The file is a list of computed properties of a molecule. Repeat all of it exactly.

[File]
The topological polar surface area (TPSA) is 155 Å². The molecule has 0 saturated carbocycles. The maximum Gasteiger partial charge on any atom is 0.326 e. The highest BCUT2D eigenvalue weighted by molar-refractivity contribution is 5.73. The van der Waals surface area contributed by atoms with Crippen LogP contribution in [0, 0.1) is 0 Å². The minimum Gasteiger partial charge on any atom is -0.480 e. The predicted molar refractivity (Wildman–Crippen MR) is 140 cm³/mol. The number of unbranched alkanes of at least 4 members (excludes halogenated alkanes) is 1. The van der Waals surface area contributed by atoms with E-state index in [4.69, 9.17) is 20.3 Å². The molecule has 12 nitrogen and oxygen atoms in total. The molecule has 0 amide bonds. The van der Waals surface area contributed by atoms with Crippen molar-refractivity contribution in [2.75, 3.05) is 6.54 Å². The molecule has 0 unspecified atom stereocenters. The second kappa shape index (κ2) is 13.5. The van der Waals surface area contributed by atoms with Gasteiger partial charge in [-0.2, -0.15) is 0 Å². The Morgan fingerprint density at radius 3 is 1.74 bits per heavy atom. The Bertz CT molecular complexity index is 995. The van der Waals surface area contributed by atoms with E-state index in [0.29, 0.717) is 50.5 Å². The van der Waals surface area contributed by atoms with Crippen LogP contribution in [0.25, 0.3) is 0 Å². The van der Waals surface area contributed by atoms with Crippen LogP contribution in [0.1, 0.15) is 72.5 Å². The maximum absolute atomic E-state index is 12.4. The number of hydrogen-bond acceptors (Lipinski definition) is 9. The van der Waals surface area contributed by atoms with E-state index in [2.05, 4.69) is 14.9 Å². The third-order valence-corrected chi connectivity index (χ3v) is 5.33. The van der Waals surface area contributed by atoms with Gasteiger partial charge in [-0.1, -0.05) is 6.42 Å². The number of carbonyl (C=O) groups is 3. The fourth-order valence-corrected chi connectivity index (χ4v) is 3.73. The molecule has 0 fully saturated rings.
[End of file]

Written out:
The topological polar surface area (TPSA) is 155 Å². The molecule has 0 saturated carbocycles. The maximum Gasteiger partial charge on any atom is 0.326 e. The highest BCUT2D eigenvalue weighted by molar-refractivity contribution is 5.73. The van der Waals surface area contributed by atoms with Crippen LogP contribution in [0, 0.1) is 0 Å². The minimum Gasteiger partial charge on any atom is -0.480 e. The predicted molar refractivity (Wildman–Crippen MR) is 140 cm³/mol. The number of unbranched alkanes of at least 4 members (excludes halogenated alkanes) is 1. The van der Waals surface area contributed by atoms with E-state index in [4.69, 9.17) is 20.3 Å². The molecule has 12 nitrogen and oxygen atoms in total. The molecule has 0 amide bonds. The van der Waals surface area contributed by atoms with Crippen molar-refractivity contribution in [2.75, 3.05) is 6.54 Å². The molecule has 0 unspecified atom stereocenters. The second kappa shape index (κ2) is 13.5. The van der Waals surface area contributed by atoms with Gasteiger partial charge in [-0.2, -0.15) is 0 Å². The Morgan fingerprint density at radius 3 is 1.74 bits per heavy atom. The Bertz CT molecular complexity index is 995. The van der Waals surface area contributed by atoms with E-state index in [0.29, 0.717) is 50.5 Å². The van der Waals surface area contributed by atoms with Crippen LogP contribution in [0.25, 0.3) is 0 Å². The van der Waals surface area contributed by atoms with Crippen LogP contribution in [0.1, 0.15) is 72.5 Å². The maximum absolute atomic E-state index is 12.4. The number of hydrogen-bond acceptors (Lipinski definition) is 9. The van der Waals surface area contributed by atoms with E-state index in [2.05, 4.69) is 14.9 Å². The third-order valence-corrected chi connectivity index (χ3v) is 5.33. The van der Waals surface area contributed by atoms with Gasteiger partial charge in [-0.1, -0.05) is 6.42 Å². The number of carbonyl (C=O) groups is 3. The fourth-order valence-corrected chi connectivity index (χ4v) is 3.73. The molecule has 0 fully saturated rings.